After multiple short slates in a row, we’re back at full strength on Saturday, with all 30 teams suiting up for action.
Even if you don’t necessarily have any holes to fill in your starting lineup, that doesn’t mean there isn’t any work to do. Pay close attention to platoon splits and park factors to ensure you’re maximizing your team’s potential day in and day out. It can be a lot of work, but that work pays off.
Of course, we’re here to help, too. Here’s a look at the day’s top streaming options, focusing on players rostered in fewer than 50 percent of ESPN.com leagues.
Michael Wacha (R), rostered in 30 percent of ESPN leagues, St. Louis Cardinals vs. San Diego Padres: Wacha pitched well in his season debut, delivering six innings of one-run ball against Milwaukee. The four walks were more than you’d like to see, but he struck out seven and basically neutralized a very dangerous Brewers lineup at Miller Park, one of the game’s most hitter-friendly environments. San Diego’s lineup may be more threatening than it’s been in past seasons, but squaring off against the Padres at Busch Stadium is still a much more favorable situation. Wacha also has a history of putting up strong numbers in April (when he’s often at his healthiest). The right-hander has produced a 2.82 ERA during his past 13 April starts.
Trevor Williams (R), 35 percent, Pittsburgh Pirates vs. Cincinnati Reds: Cincinnati’s lineup is stuck in neutral. Entering Wednesday’s action, the Reds ranked 28th in baseball with a brutal 39 wRC+ and a bloated 27.3 percent strikeout rate. This presents a very enticing spot for Williams, who blanked this very Reds team his last time out, spinning six shutout frames with six strikeouts and just one walk. Better yet, this matchup comes at PNC Park, which is a massive upgrade for pitchers compared to Great American Ballpark. Don’t expect Williams to repeat last season’s 3.11 ERA, but he’s still a great streaming option in favorable matchups like this one.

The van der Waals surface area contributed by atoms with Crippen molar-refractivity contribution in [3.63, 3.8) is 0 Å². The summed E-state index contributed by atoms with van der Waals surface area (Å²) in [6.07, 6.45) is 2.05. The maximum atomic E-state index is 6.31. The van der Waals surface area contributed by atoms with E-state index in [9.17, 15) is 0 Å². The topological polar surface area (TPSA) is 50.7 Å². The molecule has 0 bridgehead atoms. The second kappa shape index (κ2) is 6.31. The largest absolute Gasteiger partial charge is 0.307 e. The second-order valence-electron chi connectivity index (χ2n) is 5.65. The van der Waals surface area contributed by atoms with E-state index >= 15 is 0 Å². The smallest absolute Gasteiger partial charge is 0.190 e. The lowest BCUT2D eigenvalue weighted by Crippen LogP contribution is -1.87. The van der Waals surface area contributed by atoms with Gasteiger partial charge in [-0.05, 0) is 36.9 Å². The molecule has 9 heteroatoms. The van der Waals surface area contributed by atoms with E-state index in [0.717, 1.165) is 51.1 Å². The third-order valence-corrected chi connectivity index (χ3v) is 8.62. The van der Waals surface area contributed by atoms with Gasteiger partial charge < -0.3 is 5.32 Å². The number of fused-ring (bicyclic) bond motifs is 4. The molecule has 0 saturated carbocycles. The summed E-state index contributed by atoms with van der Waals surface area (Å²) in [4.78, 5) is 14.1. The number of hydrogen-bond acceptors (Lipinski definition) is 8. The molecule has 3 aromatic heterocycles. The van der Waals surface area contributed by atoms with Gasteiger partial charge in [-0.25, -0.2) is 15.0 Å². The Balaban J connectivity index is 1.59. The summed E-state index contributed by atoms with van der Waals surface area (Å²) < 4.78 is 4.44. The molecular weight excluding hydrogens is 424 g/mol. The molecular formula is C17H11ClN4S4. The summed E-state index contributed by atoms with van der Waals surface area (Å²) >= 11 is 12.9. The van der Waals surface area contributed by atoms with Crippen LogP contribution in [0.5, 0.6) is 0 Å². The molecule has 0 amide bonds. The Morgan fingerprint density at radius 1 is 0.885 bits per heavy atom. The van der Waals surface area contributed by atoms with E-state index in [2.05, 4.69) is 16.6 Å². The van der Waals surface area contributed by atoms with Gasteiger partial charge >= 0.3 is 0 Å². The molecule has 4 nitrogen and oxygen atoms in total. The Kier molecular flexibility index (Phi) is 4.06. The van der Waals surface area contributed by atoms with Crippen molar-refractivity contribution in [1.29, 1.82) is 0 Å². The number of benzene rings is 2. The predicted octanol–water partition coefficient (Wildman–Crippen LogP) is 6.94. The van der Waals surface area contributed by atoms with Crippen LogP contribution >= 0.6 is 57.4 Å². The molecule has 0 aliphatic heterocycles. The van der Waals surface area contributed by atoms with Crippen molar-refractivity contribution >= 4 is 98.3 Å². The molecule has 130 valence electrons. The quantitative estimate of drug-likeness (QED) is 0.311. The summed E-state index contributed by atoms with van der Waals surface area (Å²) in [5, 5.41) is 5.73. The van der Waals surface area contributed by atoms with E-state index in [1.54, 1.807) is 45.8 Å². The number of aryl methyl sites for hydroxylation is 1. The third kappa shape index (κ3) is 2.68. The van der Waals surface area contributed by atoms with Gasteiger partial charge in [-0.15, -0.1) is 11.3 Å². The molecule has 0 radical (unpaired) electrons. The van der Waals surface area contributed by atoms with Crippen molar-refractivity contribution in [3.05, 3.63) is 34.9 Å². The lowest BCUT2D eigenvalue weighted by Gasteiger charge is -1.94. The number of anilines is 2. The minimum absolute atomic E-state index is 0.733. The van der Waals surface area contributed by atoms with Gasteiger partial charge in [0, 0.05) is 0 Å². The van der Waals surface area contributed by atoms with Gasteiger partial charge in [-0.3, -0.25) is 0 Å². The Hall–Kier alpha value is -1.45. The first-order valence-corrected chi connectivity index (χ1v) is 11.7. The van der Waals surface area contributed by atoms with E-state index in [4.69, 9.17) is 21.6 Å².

Corbin Burnes (R), 15 percent, Milwaukee Brewers vs. Chicago Cubs: Burnes’ first start against the Cardinals on March 31 was eventually derailed by a trio of long balls, but it left fantasy managers plenty to be excited about. The young right-hander racked up 12 K’s on the night in just five innings, largely thanks to a four-seam fastball with a very high spin rate. Burnes’ fastball averaged 2,912 revolutions per minute (rpm) on Sunday. For reference, no pitcher averaged higher than 2,661 rpms in 2018 (min. 500 pitches). A high spin rate doesn’t necessarily lead to success, but it does often lead to more swings and misses. While we don’t want to put too much emphasis on one start, it was a very encouraging outing for the 24-year-old. A matchup against the Cubs isn’t ideal, but this is a high-upside arm to bet on.
Lucas Giolito (R), 8 percent, Chicago White Sox vs. Seattle Mariners: After he posted an MLB-worst 6.13 ERA in 2018, it’s easy to forget that Giolito was once considered arguably the game’s top pitching prospect. He’ll probably never live up to that promise, but he did show some encouraging signs in last week’s outing against Kansas City. He carried a no-hitter into the seventh inning, accumulated eight strikeouts and averaged 93.5 mph on his fastball — a notable jump after averaging 92.4 mph in 2018. Things unraveled a bit in the seventh inning when he allowed a pair of runs, and it’s not like shutting down the Royals’ lineup is worth getting excited about. Still, there was enough here to make us pay attention. On Saturday, Giolito draws a Mariners squad that’s due for some regression.
We often talk closers in this space, but setup men have value, too, especially for those who play in holds leagues. Trevor Rosenthal was expected to serve as Washington’s top setup man this season, but he’s amazingly failed to record a single out in three appearances. This has opened the door for Justin Miller and Tony Sipp to take on more prominent roles. Both have already registered three holds on the young season and could be in line to rack up plenty more on a Nationals team that is going to win lots of ballgames.
Projected game scores
Austin Barnes (R), 35 percent, Los Angeles Dodgers at Colorado Rockies (RHP Jon Gray): Barnes has opened the season on a tear, sporting a .400/.471/.867 slash line with a pair of homers through five games. And when you add in the fact that this matchup is happening at Coors Field? Count me in.